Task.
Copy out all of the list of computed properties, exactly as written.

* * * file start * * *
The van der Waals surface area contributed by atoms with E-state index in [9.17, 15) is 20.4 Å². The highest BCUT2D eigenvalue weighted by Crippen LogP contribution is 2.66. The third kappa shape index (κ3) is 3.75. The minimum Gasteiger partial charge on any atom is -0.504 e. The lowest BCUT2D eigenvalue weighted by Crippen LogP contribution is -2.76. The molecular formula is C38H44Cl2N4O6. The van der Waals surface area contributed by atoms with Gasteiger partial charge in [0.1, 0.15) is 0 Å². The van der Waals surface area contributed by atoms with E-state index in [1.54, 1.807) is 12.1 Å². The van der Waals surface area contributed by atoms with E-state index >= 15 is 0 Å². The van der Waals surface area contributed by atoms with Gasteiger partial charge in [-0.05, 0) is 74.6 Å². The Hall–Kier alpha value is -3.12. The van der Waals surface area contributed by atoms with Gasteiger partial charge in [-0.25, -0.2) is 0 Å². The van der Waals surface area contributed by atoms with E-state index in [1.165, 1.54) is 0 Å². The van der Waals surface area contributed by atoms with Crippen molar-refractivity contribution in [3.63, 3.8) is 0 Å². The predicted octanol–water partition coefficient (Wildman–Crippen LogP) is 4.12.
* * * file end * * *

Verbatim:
The van der Waals surface area contributed by atoms with E-state index in [9.17, 15) is 20.4 Å². The highest BCUT2D eigenvalue weighted by Crippen LogP contribution is 2.66. The third kappa shape index (κ3) is 3.75. The minimum Gasteiger partial charge on any atom is -0.504 e. The lowest BCUT2D eigenvalue weighted by Crippen LogP contribution is -2.76. The molecular formula is C38H44Cl2N4O6. The van der Waals surface area contributed by atoms with Gasteiger partial charge in [0.1, 0.15) is 0 Å². The van der Waals surface area contributed by atoms with E-state index in [1.54, 1.807) is 12.1 Å². The van der Waals surface area contributed by atoms with E-state index >= 15 is 0 Å². The van der Waals surface area contributed by atoms with Gasteiger partial charge in [-0.05, 0) is 74.6 Å². The Hall–Kier alpha value is -3.12. The van der Waals surface area contributed by atoms with Gasteiger partial charge in [-0.25, -0.2) is 0 Å². The van der Waals surface area contributed by atoms with E-state index in [1.165, 1.54) is 0 Å². The van der Waals surface area contributed by atoms with Crippen molar-refractivity contribution in [3.63, 3.8) is 0 Å². The predicted octanol–water partition coefficient (Wildman–Crippen LogP) is 4.12.